California and its counties, cities and school districts must face the realities of market fluctuations and replace their traditional plans with shared-risk plans.

This will not happen through the California Legislature. The majority Democratic Party is too beholden to the public-employee unions, which want to keep the status quo. But keeping the status quo will lead to massive debt obligations by taxpayers to whom? To their employees. How does that make sense?

A ballot measure may do the trick, but is unlikely to be successful. Skewed ballot titles are written by Attorney General Xavier Becerra – because he is also beholden to the public employee unions, making a travesty of the proposition process.

What to do? Many cities and counties can, and probably will, file for Chapter 9 bankruptcy protection to reorganize their debts in a federal courtroom. Federal judges can review and even ignore state and local bargaining unit contracts and reshape or replace them. So if a municipality files for Chapter 9, it should consider at least the following three components for the plan of adjustment:

  1. Terminate the traditional defined-benefit pension plan and initiate a shared-risk pension plan with the former plan’s investment assets going forward in the new plan.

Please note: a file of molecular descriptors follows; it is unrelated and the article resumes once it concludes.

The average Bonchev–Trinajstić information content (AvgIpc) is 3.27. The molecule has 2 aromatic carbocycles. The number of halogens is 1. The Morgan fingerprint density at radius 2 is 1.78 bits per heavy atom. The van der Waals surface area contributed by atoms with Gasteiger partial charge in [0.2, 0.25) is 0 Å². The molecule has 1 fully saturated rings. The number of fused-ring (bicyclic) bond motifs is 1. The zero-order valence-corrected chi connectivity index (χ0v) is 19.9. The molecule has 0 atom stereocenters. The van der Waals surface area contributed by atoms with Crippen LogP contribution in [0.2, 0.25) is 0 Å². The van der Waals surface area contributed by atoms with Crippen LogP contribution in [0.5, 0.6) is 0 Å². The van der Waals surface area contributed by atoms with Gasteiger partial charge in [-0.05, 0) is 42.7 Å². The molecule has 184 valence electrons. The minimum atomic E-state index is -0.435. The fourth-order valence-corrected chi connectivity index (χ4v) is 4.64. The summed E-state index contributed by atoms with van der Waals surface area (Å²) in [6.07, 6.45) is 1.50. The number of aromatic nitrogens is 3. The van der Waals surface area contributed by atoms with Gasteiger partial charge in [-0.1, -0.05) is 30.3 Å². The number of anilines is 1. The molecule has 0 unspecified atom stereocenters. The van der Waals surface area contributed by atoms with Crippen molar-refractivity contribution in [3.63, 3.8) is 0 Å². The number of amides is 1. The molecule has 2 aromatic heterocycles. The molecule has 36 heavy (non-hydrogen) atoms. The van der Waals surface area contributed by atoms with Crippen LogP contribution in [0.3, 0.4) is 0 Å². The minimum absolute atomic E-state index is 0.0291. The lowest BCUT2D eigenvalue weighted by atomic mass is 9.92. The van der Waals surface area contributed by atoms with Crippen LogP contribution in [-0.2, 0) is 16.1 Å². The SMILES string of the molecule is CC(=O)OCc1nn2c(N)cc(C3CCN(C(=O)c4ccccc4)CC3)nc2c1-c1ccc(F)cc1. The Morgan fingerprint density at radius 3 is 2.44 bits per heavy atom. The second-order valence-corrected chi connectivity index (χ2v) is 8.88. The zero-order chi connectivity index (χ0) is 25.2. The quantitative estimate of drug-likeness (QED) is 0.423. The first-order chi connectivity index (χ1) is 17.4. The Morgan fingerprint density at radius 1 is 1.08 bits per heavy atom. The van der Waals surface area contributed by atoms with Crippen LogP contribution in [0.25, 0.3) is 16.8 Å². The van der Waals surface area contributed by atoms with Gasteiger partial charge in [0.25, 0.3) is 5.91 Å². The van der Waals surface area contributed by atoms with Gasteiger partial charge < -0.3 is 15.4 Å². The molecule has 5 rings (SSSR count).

2. Eliminate or dramatically modify the retiree medical plans and other post-employment benefits (OPEBs), similar to the city of Stockton’s strategy in its 2012 bankruptcy.
  3. Make significant improvements to unused vacation and sick time accrued-leave plans that have not already been substantially modified.

I lived through the 1994 Orange County Chapter 9 bankruptcy and see shared risk pension plans as the only and best approach to get California’s counties and cities back to being financially sustainable.
The house of cards is falling. The system must change. But public employees should have a retirement plan that is there when they need it. A federal judge can provide a sustainable shared-risk pension plan in a controlled setting through a professional and expedient process. The sooner cities and counties start, the better.

Let’s get them off fiscal ventilators and have them moving forward with much healthier benefit plans that are not only fair and reasonable for their employees, but also for their employers, the taxpayers.

John M.W. Moorlach, R-Costa Mesa, represents the 37th District in the California Senate